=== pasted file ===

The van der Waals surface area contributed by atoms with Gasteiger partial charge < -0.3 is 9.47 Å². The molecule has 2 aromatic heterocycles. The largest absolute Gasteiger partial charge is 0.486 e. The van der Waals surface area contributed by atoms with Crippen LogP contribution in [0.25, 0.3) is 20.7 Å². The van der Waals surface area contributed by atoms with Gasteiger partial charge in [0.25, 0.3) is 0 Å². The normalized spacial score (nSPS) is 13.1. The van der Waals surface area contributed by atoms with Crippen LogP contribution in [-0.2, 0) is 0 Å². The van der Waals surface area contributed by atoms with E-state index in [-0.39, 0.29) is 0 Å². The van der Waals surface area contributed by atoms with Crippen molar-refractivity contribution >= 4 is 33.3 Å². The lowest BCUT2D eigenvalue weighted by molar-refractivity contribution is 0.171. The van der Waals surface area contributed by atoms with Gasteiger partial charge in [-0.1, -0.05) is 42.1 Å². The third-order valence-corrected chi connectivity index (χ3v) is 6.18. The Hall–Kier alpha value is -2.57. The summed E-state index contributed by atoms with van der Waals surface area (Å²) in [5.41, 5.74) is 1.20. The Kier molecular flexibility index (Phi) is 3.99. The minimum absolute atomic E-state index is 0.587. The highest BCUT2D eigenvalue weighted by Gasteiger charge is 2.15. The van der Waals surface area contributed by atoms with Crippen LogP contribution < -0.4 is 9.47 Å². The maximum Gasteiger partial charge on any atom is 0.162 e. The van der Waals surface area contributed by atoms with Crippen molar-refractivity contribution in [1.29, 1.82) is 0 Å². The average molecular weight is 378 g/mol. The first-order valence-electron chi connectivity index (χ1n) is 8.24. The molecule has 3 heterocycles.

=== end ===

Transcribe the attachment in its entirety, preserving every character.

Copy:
The van der Waals surface area contributed by atoms with Gasteiger partial charge < -0.3 is 9.47 Å². The molecule has 2 aromatic heterocycles. The largest absolute Gasteiger partial charge is 0.486 e. The van der Waals surface area contributed by atoms with Crippen LogP contribution in [0.25, 0.3) is 20.7 Å². The van der Waals surface area contributed by atoms with Gasteiger partial charge in [0.25, 0.3) is 0 Å². The normalized spacial score (nSPS) is 13.1. The van der Waals surface area contributed by atoms with Crippen LogP contribution in [-0.2, 0) is 0 Å². The van der Waals surface area contributed by atoms with E-state index in [-0.39, 0.29) is 0 Å². The van der Waals surface area contributed by atoms with Crippen molar-refractivity contribution >= 4 is 33.3 Å². The lowest BCUT2D eigenvalue weighted by molar-refractivity contribution is 0.171. The van der Waals surface area contributed by atoms with Gasteiger partial charge in [-0.1, -0.05) is 42.1 Å². The third-order valence-corrected chi connectivity index (χ3v) is 6.18. The Hall–Kier alpha value is -2.57. The summed E-state index contributed by atoms with van der Waals surface area (Å²) in [5.41, 5.74) is 1.20. The Kier molecular flexibility index (Phi) is 3.99. The minimum absolute atomic E-state index is 0.587. The highest BCUT2D eigenvalue weighted by Gasteiger charge is 2.15. The van der Waals surface area contributed by atoms with Crippen LogP contribution < -0.4 is 9.47 Å². The maximum Gasteiger partial charge on any atom is 0.162 e. The van der Waals surface area contributed by atoms with Crippen molar-refractivity contribution in [1.29, 1.82) is 0 Å². The average molecular weight is 378 g/mol. The first-order valence-electron chi connectivity index (χ1n) is 8.24. The molecule has 3 heterocycles.